Nearshoring from Asia to Mexico or Canada is better for the U.S. than work staying further offshore. For example, exports from Mexico to the U.S. have 40% U.S. content whereas exports from China have only 5% U.S. content. Transportation equipment and appliances are the most frequent industries to nearshore. Currently more companies nearshore to Mexico than to Canada due to greater cost advantages. Our data is not as complete for nearshoring, which is less often reported in U.S. news sources.

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11. 2018 Projections

There is a substantial pipeline of huge projects that have been announced but are not firm enough to be included in our database. These projects include: Foxconn in Wisconsin, Apple, SoftBank and numerous shale gas refinery projects. Some of these may prove to be just politically motivated speculation following the 2016 election, while others will likely come to fruition.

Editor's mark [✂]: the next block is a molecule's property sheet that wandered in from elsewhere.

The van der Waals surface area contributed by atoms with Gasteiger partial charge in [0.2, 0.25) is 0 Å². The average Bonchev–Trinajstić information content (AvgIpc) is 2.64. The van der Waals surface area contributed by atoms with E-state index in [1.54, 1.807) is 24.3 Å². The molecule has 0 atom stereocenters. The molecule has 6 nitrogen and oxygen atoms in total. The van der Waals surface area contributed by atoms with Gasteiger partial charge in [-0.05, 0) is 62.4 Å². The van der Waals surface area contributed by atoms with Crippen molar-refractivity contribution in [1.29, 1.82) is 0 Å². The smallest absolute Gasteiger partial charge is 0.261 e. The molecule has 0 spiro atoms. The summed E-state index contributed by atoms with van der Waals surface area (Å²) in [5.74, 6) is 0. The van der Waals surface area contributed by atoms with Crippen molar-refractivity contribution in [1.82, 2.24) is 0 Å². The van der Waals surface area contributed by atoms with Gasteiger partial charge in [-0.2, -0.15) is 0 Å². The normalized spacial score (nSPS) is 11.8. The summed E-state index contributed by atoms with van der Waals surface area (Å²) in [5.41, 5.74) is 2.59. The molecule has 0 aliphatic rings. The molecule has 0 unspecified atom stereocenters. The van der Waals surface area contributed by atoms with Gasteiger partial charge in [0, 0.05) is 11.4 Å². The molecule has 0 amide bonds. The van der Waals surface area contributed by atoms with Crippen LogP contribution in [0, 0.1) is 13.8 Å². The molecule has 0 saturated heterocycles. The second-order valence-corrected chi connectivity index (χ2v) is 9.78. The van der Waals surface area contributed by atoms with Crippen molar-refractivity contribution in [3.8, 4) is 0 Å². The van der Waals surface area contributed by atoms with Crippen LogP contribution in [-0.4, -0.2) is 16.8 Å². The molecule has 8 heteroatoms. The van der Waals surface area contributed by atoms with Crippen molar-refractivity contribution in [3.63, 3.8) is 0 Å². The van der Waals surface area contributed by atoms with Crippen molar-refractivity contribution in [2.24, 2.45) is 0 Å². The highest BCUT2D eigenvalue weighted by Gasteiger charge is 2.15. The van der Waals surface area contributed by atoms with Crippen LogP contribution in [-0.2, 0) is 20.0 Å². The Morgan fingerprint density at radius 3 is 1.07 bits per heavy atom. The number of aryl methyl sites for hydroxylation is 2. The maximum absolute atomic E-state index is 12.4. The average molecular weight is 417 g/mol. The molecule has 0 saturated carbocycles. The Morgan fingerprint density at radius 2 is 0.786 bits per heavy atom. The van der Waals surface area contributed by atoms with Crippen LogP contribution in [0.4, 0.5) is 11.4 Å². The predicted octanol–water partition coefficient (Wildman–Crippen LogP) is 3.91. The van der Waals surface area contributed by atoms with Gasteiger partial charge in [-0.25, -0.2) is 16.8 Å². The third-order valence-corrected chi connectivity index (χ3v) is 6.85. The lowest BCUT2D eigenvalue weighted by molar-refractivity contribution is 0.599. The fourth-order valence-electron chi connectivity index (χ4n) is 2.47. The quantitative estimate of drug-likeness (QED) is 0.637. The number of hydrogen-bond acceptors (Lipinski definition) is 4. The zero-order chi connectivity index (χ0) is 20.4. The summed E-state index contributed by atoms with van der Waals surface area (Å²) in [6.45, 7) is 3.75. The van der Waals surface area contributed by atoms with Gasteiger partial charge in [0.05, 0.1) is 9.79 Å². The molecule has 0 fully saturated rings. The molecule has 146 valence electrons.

More companies mentioned Impact on Domestic Economy as a factor in their decision in 2017 than in 2007 thru 2016 combined. Companies are starting to appreciate that their continued success requires their home market to be strong.

Like 2017, 2018 results will depend largely on actual policy changes (taxes, regulations, trade, skilled workforce, tariffs, etc.) to be implemented by the administration and corporate responses to those changes. The 2017 upswing in activity is in response to anticipation of such changes, which are expected to continue to positively impact U.S. competitiveness. Here are some factors that may impact 2018 relative to 2017: